With the start of World Cup Downhill season just around the corner, are we set to see a new DH bike from Cannondale soon? Based on their latest video, ‘This is a Test: CFR Downhill’, it would appear a genuine possibility.

Cannondale teases prototype downhill bike with two rear shocks Cannondale teases prototype downhill bike with two rear shocks

Most notably, the bike has the ability to run two different shocks – or perhaps more appropriately, a separate spring and damper. It’s not really clear what the exact set up is, but Cannondale’s Frame Design Engineer Josh Hursh says during the video that with a separated damper/spring combo “We don’t have to tune the damper to handle crazy leverage curves, and really aggressive leverage progression. We can tune the damper to be linear, and we can toy with the spring independently without having to mess with your damper.”

There’s apparently one shock position below and an adjustable position above which seems to open up loads of options in terms of tuning the ride characteristics. There’s no telling if any of this will actually make it to production, and if it does, what the final set up will be, but it’s a pretty interesting development out of Cannondale to say the least. Maybe Bender and Karpiel were on to something? Watch the clip above to decide for yourself.


  1. If a shock absorber is a spring-damper combination, this isn’t really two shocks is it… Just a separated single shock

  2. Cool to see Cannondale still being Cannondale. It makes total sense to me that the right leverage curves for the spring might not be the same as for the damper.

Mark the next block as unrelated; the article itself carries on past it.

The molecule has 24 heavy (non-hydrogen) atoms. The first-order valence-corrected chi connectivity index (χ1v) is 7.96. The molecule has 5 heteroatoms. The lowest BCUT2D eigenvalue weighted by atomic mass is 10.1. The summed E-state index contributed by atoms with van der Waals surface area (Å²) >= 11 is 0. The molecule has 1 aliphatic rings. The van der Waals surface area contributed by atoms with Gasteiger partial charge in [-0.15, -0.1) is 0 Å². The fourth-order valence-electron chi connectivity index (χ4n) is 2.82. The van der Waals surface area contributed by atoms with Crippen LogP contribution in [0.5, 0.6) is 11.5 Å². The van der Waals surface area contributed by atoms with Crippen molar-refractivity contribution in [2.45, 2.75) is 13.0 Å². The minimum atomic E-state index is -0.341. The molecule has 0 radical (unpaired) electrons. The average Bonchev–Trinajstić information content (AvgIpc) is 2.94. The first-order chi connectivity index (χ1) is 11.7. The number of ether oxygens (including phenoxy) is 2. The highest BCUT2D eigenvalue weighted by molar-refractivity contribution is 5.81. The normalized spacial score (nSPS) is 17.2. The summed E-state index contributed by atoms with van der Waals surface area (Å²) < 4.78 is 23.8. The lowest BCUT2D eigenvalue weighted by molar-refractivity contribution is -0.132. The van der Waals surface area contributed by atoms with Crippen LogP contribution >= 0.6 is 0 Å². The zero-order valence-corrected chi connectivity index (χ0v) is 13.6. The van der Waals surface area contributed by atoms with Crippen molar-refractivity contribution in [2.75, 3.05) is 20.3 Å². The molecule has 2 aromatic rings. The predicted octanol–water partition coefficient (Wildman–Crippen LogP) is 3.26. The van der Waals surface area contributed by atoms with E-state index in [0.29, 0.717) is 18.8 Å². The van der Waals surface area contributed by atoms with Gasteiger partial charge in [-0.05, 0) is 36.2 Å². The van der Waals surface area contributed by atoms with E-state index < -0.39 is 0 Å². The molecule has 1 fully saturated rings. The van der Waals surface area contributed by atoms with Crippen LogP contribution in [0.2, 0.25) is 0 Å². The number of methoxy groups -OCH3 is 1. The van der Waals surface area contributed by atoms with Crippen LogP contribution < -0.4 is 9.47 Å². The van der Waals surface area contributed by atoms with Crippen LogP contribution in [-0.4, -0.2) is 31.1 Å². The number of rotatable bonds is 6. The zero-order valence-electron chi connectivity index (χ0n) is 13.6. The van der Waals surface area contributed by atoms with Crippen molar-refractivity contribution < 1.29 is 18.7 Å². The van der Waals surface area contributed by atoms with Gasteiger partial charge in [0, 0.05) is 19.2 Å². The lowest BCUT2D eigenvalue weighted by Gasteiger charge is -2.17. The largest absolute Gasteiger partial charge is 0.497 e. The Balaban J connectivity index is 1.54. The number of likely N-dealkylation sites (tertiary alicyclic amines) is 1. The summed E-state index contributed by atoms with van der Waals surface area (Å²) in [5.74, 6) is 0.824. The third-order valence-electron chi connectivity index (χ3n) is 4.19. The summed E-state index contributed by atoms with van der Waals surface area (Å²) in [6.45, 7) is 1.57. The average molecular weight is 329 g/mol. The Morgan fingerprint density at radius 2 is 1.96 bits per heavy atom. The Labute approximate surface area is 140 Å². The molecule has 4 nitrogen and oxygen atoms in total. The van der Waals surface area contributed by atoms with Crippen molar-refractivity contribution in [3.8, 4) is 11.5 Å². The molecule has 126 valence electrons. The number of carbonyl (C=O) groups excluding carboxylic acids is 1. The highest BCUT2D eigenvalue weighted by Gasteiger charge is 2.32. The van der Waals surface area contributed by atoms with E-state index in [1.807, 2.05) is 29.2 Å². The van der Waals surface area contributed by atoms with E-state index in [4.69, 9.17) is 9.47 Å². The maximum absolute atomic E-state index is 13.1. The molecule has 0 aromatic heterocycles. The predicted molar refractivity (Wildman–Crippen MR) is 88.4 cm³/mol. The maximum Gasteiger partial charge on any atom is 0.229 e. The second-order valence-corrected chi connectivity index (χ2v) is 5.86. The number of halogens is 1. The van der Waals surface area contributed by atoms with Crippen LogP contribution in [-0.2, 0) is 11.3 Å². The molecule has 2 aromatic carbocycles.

Don’t UCI rules require races to be run on publicly available bikes? It seems like that would imply that in some capacity someone would be able to buy whatever they end up with. Assuming they hired pro DH racers to race.

    • That is the general rule but there is some exceptions for “prototype” bikes. I believe the rule has some type of clause with a grace period for these bikes so that a company can try it in competition but has to change it or put it into production within a year.

      The GBR track cycling team had this issue with their track bikes. There was a website where you could purchase one but wait times were unknown and the total price was ridiculous. You had to purchase all proprietary frames, forks, cranks, and stems.

    • “Don’t UCI rules require races to be run on publicly available bikes?” Like a homologation rule in motorsports? Gosh I hope not, given the rider is about 90% of the equation (IMO). I like to see the innovation….

    • There isn’t a rule against non-production bikes in downhill (see Honda’s RN-01) and even production based bikes don’t have to use production frames (Sam Hill’s Iron Horse Sunday from the same period, which used the stock Sunday’s head tube, lower shock mount and that was about it). In MTB it’s been sort of self governing, suspension bikes are expensive enough that few brands spend the money on something that will never see production.
      The rules for road, track and TT bikes are many, but the UCI rules for MTB this year fit on half a side of A4 paper. They can be summed up as no wheels larger than 700c, different sized wheels are allowed in MTB and MTB only, no motors, no drop bars or bolt on extensions other than bar ends, no metal spiked tyres, no GoPros, radios, remote controls or other non-integrated electronics allowed for safety reasons, Di2 batteries and powermeter/cycle computer head units are allowed.

  3. Is no one going to mention the prototype Gemini from 2001-ish that Anne-Caroline and Cedric raced? This isn’t the first time Cannondale has played this game. A coil shock handled 6″ of travel, while an air shock let the wheel move rearward by 2″ to absorb square-edge impacts. It was completely out of the box and brilliant too, if you removed drivetrain and braking forces from the equation.

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